Vanya and Sonia and Masha and Spike
Also see Richard's review of The Mystery of Irma Vep
Theatre is a communal effort. Even when it’s not “community” theater, no production – even a solo show – is ever accomplished without some sort of joint effort. Even if a solo performer handled all the other duties (set, lighting, sound, etc.) it’s not theatre without an audience to experience it. Because of this, Vanya and Sonia and Masha and Spike, currently playing at Novato Theater Company, illuminates a delightful dichotomy: a communal effort that’s all about self-absorption, ego and narcissism.
It’s quite a challenge to make comedy out of misery (without the tempering assistance of time), but playwright Christoper Durang (author of “Sister Mary Ignatius Explains It All For You,” “Beyond Therapy,” and “Why Torture Is Wrong and the People Who Love Them” among others) manages to pull it off. Durang strikes a perfect balance of classic elements of theatre – from the Greeks to Chekov – with a very contemporary tone, full of irony and sardonic wit. There’s a fair bit of silliness here, so if that throws you off, you might want to pass. But if you can handle even a little absurdity, I think you’ll have a fantastic time. Even though this production is still finding its feet, and the cast hasn’t quite got Durang’s comic rhythms right yet, there’s much to recommend here.
The play begins simply, in Chekovian fashion, with a pair of siblings (Vanya and Sonia) sitting in the morning room of their childhood home, looking out over a pond in Bucks County, Pennsylvania, drinking coffee, bickering, waiting for the blue heron to show – and seething with (mostly) unexpressed rage and disappointment at where they find themselves: aging, alone, loveless, impoverished, and stuck inside their own experience. Their part-time housekeeper, Cassandra (Sumi Narendran), can – like her namesake – see the future but is cursed by the fact that no one believes her prophecies.
Chaos arrives in the form of Masha, Vanya and Sonia’s sister, a wildly-successful Hollywood actress, who has come bearing not gifts, but bad news: because her career has taken the tiniest of downward turns, she is planning to sell the family home (for which she has been paying), effectively threatening to put her brother and sister out on the street. As Masha, Robyn Wiley does an excellent job of inhabiting a selfish, egotistical, clueless to the needs of others (“I don’t wait for people – people wait for me.”) Hollywood star. When she dons a Snow White costume (for a party that evening), Disney’s gentle princess suddenly becomes an evil queen – another delightful dichotomy from Durang.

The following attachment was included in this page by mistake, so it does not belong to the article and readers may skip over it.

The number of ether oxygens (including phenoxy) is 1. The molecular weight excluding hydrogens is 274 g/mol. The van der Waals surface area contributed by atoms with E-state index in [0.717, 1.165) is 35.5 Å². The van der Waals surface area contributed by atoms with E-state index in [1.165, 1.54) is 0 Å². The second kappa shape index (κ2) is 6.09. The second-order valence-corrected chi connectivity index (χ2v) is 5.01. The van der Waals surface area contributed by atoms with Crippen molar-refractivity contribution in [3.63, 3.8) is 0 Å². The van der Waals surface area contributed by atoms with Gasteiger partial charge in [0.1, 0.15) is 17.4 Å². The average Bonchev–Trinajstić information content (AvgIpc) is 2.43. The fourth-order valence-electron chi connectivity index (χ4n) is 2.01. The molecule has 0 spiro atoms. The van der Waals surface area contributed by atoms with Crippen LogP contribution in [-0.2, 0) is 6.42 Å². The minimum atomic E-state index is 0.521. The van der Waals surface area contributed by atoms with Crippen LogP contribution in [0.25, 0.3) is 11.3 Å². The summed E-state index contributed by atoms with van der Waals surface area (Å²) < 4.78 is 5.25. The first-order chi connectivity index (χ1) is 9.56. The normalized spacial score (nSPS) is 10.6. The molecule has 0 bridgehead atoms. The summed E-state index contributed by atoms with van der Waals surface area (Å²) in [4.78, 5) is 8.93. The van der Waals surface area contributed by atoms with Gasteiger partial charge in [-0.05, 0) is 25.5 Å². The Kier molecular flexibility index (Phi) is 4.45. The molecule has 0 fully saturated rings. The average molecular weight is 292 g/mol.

Sonia, as played by Jennifer Reimer, brings a wonderful sort of beat-down, hang dog attitude to the role. She shuffles along, blithely accepting her lot – but giving us glimpses of the rage and disappointment she feels at how her life is turning out. David Shirk’s Vanya is a good match for her. He’s gentle and loving, but also wears his sadness and resignation on his sleeve. Shirk also gets the best monologue in the play, a marvelous act two rant on how technology like Twitter and Facebook and 500+ channel cable TV is isolating us far more than it is uniting us.
But the best performance may be from the actress with the smallest role: Keara Reardon as Nina, a local girl who threatens Masha’s hold on Spike (Jesse Lumb), her much-younger boy toy. Reardon brings a wonderful guileless charm and innocence to Nina, who is already the most lovable and least self-absorbed of the characters.
Mark Clark’s set design is lovely, setting the scene of a Bucks County country house with great verisimilitude. Praise also to costume designer Marie Maier, especially for the ensembles she created for Masha’s fading starlet, and to whomever was responsible for props, making sure there was an actual shopping bag from the regional supermarket chain, Wawa.
Though director Buzz Halsing gets the show off to a shaky start with clumsy pacing, not giving us time to savor Durang’s biting wit, by intermission he and his cast seem to find their feet, and the show trots right along in act two, until the characters finally realize their individual problems aren’t the only thing that matters in the world. I’m hopeful that as the run goes on, and the director and cast get more feedback from the responses from different audiences, that their timing and pace will only improve.
Vanya and Sonia and Masha and Spike runs through September 20 at the Novato Theater Company, 5420 Nave Drive, Novato. Shows are Fridays and Saturdays at 8:00 p.m., and Sundays at 2:00 p.m. Tickets are $27 general , $24 for seniors and students, and $12 for children. Tickets and additional information are available at www.novatotheatercompany.org or by calling 415-883-4498.